When I starting playing around with writing, I belonged to an in person critique group (The Pregnant Pigs, but that’s irrelevant here) and we normally worked with hard copies of our chapters. I was the novice in the group, and my chapters often came back with RUE sprinkled through the pages.
What did that mean? “Resist the Urge to Explain,” they said. “What was I doing wrong?” I asked. And they proceeded to tell me.
As authors, we want to make sure our reader’s “get it,” so we tend to go overboard with information, explaining far too much.
Here’s a simple example: “Mary laughed so hard, she was afraid she’d pulled a stomach muscle. Susie had just told the funniest joke Mary had ever heard.” The second sentence isn’t needed; it’s explaining something the reader would be able to figure out in context.
Another pitfall—telling something, then going on to show it. Let’s say you’re beginning to understand the “show don’t tell” advice everyone gives you, and you put the action on the page. For the sake of example, a simplistic passage might be written as follows:
After Bill cancelled their date, claiming his aunt was sick, Mary was depressed. She took one bite of chocolate cake, then pushed the plate away.
The second sentence shows what the first tells. If you find this in your writing, use your delete key on that first sentence. A better approach:
Mary had been looking forward to her date with Bill for weeks, but he’d cancelled, giving some excuse about a sick aunt. She moved the chocolate cake around the plate with her fork, then pushed it away.
The reader gets the information, and can see that Mary’s depressed without having to be told. You can use the same to show other emotions. Maybe Mary was angry, not depressed, after Bill cancelled. Maybe she throws the whole cake against the wall.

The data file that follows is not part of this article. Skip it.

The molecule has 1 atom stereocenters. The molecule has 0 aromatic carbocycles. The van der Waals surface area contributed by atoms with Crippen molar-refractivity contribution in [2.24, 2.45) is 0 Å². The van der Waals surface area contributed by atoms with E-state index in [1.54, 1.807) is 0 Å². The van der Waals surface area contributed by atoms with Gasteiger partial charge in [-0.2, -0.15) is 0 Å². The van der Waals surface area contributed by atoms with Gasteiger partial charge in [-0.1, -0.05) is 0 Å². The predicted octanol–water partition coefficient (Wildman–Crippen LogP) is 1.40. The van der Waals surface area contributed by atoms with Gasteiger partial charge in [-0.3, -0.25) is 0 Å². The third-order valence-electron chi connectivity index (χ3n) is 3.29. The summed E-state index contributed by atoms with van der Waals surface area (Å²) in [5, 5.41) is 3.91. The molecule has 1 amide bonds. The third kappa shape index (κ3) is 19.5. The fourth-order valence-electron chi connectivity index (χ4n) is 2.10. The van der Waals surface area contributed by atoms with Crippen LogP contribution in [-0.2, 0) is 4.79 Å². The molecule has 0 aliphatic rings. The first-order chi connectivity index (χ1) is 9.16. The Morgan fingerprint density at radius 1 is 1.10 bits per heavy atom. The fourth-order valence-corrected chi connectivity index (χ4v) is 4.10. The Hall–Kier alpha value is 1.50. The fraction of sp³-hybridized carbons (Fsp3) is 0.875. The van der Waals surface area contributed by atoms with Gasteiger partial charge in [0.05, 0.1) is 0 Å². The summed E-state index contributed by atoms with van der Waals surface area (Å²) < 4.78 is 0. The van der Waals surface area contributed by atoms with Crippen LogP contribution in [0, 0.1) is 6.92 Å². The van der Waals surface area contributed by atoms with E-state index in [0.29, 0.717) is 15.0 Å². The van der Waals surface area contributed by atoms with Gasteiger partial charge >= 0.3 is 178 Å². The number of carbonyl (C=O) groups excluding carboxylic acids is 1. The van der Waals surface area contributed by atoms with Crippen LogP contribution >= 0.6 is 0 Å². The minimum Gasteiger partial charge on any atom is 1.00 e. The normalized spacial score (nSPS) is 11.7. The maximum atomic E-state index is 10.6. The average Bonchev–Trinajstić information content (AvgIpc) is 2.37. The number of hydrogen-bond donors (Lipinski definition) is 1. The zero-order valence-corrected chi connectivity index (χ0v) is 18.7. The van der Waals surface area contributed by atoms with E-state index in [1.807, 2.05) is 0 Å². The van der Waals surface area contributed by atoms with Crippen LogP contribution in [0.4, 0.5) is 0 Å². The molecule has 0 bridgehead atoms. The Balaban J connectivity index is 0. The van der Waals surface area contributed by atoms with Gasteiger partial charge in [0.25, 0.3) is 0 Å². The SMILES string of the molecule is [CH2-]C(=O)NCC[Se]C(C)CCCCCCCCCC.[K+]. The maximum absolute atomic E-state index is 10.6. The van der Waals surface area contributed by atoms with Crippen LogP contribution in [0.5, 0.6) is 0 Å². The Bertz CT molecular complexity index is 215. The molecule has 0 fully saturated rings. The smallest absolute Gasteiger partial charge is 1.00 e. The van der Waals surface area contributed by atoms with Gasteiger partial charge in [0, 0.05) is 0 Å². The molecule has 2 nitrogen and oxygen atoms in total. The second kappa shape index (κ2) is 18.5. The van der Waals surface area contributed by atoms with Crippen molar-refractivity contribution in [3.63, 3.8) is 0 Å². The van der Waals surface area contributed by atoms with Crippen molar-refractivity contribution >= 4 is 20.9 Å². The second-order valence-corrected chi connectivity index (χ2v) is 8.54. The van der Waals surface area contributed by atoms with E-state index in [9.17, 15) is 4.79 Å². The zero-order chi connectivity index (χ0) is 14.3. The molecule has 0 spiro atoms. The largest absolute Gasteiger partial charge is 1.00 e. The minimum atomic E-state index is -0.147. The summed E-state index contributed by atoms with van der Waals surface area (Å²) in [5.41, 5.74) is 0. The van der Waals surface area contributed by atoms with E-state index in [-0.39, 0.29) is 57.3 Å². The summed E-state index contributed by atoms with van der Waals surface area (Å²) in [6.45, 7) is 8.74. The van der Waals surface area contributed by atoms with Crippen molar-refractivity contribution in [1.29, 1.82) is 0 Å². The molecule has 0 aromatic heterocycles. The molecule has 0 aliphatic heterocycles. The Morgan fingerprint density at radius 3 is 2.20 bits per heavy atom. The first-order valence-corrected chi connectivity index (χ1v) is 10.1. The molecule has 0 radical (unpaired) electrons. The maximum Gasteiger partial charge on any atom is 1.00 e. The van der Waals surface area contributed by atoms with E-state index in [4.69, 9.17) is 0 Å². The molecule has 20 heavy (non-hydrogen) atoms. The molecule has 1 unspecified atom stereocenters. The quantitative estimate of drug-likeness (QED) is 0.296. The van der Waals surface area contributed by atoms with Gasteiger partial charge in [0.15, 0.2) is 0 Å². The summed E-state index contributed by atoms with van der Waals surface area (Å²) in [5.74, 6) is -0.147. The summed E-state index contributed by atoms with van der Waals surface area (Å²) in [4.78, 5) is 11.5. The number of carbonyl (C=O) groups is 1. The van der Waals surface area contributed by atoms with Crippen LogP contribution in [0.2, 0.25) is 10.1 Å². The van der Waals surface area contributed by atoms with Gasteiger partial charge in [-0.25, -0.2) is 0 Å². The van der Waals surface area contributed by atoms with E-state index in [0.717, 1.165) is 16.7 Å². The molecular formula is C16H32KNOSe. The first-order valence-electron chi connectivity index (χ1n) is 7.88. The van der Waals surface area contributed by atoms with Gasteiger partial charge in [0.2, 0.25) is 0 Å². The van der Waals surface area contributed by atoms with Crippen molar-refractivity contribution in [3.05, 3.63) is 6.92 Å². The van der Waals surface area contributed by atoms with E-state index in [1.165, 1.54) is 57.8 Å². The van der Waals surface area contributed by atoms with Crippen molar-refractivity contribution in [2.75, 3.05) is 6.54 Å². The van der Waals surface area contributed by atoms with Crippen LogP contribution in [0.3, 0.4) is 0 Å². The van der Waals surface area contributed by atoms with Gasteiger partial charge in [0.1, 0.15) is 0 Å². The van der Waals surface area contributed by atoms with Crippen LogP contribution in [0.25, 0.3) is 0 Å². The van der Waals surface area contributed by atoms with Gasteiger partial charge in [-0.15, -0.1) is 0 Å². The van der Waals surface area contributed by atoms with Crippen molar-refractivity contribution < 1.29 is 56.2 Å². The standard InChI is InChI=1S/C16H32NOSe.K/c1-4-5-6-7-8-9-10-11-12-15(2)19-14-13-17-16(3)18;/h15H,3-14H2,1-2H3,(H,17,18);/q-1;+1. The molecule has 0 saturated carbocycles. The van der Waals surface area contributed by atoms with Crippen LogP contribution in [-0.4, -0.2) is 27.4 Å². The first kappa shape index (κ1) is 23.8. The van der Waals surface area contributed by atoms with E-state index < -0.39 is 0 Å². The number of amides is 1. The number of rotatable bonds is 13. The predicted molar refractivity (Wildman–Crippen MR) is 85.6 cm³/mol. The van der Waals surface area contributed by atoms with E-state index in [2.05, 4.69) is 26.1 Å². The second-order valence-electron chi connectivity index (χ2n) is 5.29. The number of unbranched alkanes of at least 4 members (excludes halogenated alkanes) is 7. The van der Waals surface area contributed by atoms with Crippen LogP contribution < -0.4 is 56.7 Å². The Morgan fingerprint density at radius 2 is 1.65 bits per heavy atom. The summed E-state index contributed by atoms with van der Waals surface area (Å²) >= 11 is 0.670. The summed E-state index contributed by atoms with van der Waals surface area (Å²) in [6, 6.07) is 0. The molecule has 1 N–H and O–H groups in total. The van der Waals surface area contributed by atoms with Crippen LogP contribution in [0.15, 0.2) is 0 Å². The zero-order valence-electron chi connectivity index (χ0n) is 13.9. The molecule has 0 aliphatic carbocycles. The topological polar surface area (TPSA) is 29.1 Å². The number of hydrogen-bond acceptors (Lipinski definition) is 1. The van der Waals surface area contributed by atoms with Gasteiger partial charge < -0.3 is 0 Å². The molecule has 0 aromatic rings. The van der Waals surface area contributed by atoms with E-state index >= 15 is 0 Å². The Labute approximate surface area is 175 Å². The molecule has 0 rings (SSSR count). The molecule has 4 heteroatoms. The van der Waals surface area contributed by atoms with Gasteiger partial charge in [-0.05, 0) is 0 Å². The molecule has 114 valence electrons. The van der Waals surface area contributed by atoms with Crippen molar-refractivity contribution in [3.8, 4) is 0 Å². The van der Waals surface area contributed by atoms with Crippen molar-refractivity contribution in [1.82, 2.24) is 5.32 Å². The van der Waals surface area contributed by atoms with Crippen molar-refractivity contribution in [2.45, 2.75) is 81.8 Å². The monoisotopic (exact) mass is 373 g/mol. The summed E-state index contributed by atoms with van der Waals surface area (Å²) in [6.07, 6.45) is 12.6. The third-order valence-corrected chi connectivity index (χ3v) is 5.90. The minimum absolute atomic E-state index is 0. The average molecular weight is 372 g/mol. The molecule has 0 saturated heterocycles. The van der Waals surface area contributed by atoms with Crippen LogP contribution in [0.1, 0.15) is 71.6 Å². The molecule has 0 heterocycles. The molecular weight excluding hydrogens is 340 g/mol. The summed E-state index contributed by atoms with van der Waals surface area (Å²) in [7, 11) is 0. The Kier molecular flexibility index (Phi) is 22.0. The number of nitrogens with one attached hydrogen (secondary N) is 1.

What about this?
Mary’s feet felt like lead. She couldn’t run fast enough to escape the man chasing behind her.
Cut the first sentence. You don’t need both. What about: Mary ran, but her feet refused to move fast enough to escape the man chasing her. Or, Mary’s feet moved as though encased in lead shoes.
Sometimes, we tell the reader too much.
Mary twirled up two strands of spaghetti and waited for the excess sauce to drip onto her plate. Leaning forward, she manipulated the fork into her mouth, then wiped her mouth with her napkin. She was a very careful eater because she hated getting stains on her clothes.
Don’t insult your reader with the last sentence. No need to explain. We can see for ourselves Mary is a meticulous eater.
Another common place writers need to Resist the Urge to Explain is in dialogue. Too often, we tack on tags or beats that tell the reader what the dialogue has already shown. Are you adding adverbs to your dialogue tags?
“I’m sorry,” Tom said apologetically.
Those adverbs are usually signals that you’re telling something the dialogue should be showing. They’re propping up your dialogue, and if it needs propping, it wasn’t strong enough to begin with. All that ‘scaffolding’ merely calls attention to the weak structure beneath.
Will your reader notice these differences? Probably not, but they might not enjoy the read even if they can’t explain why. However, agents and editors are tuned into them, and if you’re submitting, you don’t want to send up any red flags.
Even for experience authors, it’s easy to fall into these traps in early drafts. Some tips:
Check your manuscript for ‘emotion’ words, especially if they’re preceded by “was” or include “felt.” Are you describing your character’s feelings? Don’t tell us how your character feels. Show us.
Check your dialogue tags and beats. Are they consistent with the words being spoken? If so, you don’t need them. If not, your readers will be confused, trying to reconcile dialogue with the action.
Readers are smart. Don’t patronize them by ‘talking down’ to them.
What about you, TKZers? How do you avoid “overselling” in your manuscripts?
Any encounters of RUE from other authors that slog the read?
Available Now. In the Crosshairs, Book 4 in my Triple-D Romantic Suspense series.
Changing Your Life Won’t Make Things Easier
There’s more to ranch life than minding cattle. After his stint as an army Ranger, Frank Wembly loves the peaceful life as a cowboy.
Financial advisor Kiera O’Leary sets off to pursue her dream of being a photographer until a car-meets-cow incident forces a shift in plans. Instead, she finds herself in the middle of a mystery, one with potentially deadly consequences.